Against one of the most challenging economic backdrops in several decades, trend following strategies delivered substantial profits to their investors last year, for the most part. Unsurprisingly, this has generated a rising tide of interest from a new cohort of investors — many of whom started their careers post the Global Financial Crisis (GFC) of 2008.
While Trend is currently “trendy”, the time-tested strategy has ably navigated a multitude of economic environments over the last five decades. The post-GFC, pre-pandemic, QE-dominated 2010-2018 period has been the outlier in offering fewer opportunities. Regardless of performance, the key properties endure, cementing Trend as: adaptive (can handle a wide range of economic scenarios), agile (as markets change, its positions change) and resilient (won’t double-down on losing positions).
The lost decade: QE’s chilling effect
The application of trend following as a strategy has a long history, stretching back to the late 1940s when Richard Donchian established Futures, Inc., which employed a trend following strategy. Several trend managers that started their track records back in the 1970s remain, highlighting the longevity of the CTA industry.
In Figure 1, we highlight a selection of major macro-economic or geopolitical events that defined the various decades. From the oil crises and stagflation of the 1970s, to the savings and loans crisis of the 1980s, the collapse of the USSR, the bursting of the Japanese bubble, the Asian and the Russian crises of the 1990s, to the accounting scandals, the Tech Wreck and the Global Financial Crisis of the 2000s — Trend has demonstrated its adaptability and suitability to navigate myriad challenging economic environments.
Looking at the pandemic and post-pandemic inflationary, deglobalizing, geopolitically charged era so far in the 2020s, Trend has also ably managed to navigate this environment.
This leaves the 2010s as an anomalous period in global markets where the most significant and enduring economic theme was that of large-scale and globally coordinated quantitative easing (QE) and extremely low to negative interest rates in major economies referred to as ZIRP (zero interest rate policy). The chilling effect of the artificial suppression of risk during the QE/ZIRP period resulted in rather muted performance from divergent macro strategies, dubbed retrospectively as the “CTA Winter.”
Without needing to make any specific forecast for the next decade (other than assuming that we will not go back to widespread QE and ZIRP), the message from history feels clear. The general adaptability of trend following across numerous different environments through the decades suggests the outlook for Trend could indeed be favorable.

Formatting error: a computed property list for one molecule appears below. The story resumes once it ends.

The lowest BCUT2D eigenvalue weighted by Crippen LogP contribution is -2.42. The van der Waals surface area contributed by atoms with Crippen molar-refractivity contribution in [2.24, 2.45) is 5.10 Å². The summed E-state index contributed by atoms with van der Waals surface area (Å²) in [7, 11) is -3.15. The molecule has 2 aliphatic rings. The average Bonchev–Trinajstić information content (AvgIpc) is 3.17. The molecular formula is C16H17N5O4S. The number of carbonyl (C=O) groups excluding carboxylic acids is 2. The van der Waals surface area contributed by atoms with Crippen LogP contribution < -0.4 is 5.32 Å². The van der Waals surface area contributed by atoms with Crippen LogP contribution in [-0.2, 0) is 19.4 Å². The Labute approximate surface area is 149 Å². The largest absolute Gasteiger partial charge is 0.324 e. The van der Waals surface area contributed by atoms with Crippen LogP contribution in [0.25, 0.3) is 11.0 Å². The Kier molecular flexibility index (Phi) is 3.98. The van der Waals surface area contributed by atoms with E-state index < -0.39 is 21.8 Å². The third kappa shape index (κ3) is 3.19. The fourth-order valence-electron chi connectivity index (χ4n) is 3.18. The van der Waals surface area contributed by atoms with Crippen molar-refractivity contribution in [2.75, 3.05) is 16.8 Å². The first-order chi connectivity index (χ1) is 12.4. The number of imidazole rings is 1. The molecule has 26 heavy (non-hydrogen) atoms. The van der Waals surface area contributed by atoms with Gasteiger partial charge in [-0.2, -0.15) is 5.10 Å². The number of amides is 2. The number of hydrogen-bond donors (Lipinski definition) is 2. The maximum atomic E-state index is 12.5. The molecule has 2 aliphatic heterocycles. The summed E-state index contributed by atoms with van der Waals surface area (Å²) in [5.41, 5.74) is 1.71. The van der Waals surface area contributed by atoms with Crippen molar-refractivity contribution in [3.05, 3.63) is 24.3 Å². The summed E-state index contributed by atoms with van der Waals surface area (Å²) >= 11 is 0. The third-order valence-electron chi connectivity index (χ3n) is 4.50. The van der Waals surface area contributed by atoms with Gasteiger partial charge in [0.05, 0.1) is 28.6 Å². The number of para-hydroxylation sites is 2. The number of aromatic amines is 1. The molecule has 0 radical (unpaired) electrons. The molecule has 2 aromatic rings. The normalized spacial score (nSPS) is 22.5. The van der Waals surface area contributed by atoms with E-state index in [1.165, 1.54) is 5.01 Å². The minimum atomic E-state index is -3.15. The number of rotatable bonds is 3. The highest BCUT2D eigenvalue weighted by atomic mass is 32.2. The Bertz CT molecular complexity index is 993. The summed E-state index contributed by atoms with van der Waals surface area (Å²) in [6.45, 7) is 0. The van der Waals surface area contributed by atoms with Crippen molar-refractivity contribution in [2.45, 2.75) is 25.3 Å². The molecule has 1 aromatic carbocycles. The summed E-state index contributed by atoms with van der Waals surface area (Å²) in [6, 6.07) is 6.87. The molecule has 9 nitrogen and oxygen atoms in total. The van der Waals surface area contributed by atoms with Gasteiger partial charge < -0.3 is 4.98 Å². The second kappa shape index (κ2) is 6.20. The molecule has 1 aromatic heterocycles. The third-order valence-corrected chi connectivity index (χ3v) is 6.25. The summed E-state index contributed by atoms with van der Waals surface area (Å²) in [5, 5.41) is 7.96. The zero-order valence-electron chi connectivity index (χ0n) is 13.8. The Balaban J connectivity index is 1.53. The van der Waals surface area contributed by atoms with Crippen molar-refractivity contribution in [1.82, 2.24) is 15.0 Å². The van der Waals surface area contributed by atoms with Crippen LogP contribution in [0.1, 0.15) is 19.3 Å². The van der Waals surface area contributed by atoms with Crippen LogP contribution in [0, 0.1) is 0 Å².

Down the escalator – up the elevator
An underappreciated property of trend strategies is that of potentially transforming negatively skewed return distributions of traditional assets into positively skewed ones.
Negative skewness implies that the majority of the returns are a bit above average but that the outsized returns tend to be significantly below average. A good visual analogy that helps here is to imagine being able to “walk the return path” — negative skewness implies traveling steadily up the escalator and then going quickly down the elevator, whereas positive skewness is akin to traveling down the escalator but up the elevator.
What we observe when we look at return data is that traditional asset class returns are negatively skewed over all time periods, whether we measure on a daily, monthly or quarterly basis. In other words, despite the most common return being positive, the larger returns tend to be surprises or shocks to the downside. When it comes to trend-following strategies, the investment process is such that over longer time horizons, it transforms negatively skewed distributions into positive ones through adaptive and dynamic positioning.
It is worth emphasizing why positive skewness is such a desirable property in a strategy. Provided the strategy has a positive expected return then having positive skewness implies that the maximum expected upside is larger than the maximum expected downside. Conceptually, this conforms to the adage: “Run your winners and cut your losers.” From a risk management point of view this type of strategy profile is also desirable as the likelihood of outsized returns will tend to be on the upside rather than the downside.
However, from a behavioral aspect, living with a positively skewed return profile presents a challenge. Having a higher proportion of returns below average means that at some point doubt may creep in — thus a long-term holding horizon is paramount to be able to extract the benefits of positively skewed strategies.
Trend following is an adaptive, agile, and resilient strategy with an inherently positively skewed return profile. The outlook is favorable and robust across a multitude of economic scenarios including more muted but still diversifying returns during the years dominated by QE and (near) zero interest rate policies. However, the likelihood of the next decade being a return to the QE/ZIRP era seems remote as inflation, deglobalization, decarbonization, energy scarcity and significant geopolitical stress all tend to point towards a more dynamic market environment — one that potentially favors both the adaptability and the resiliency of Trend.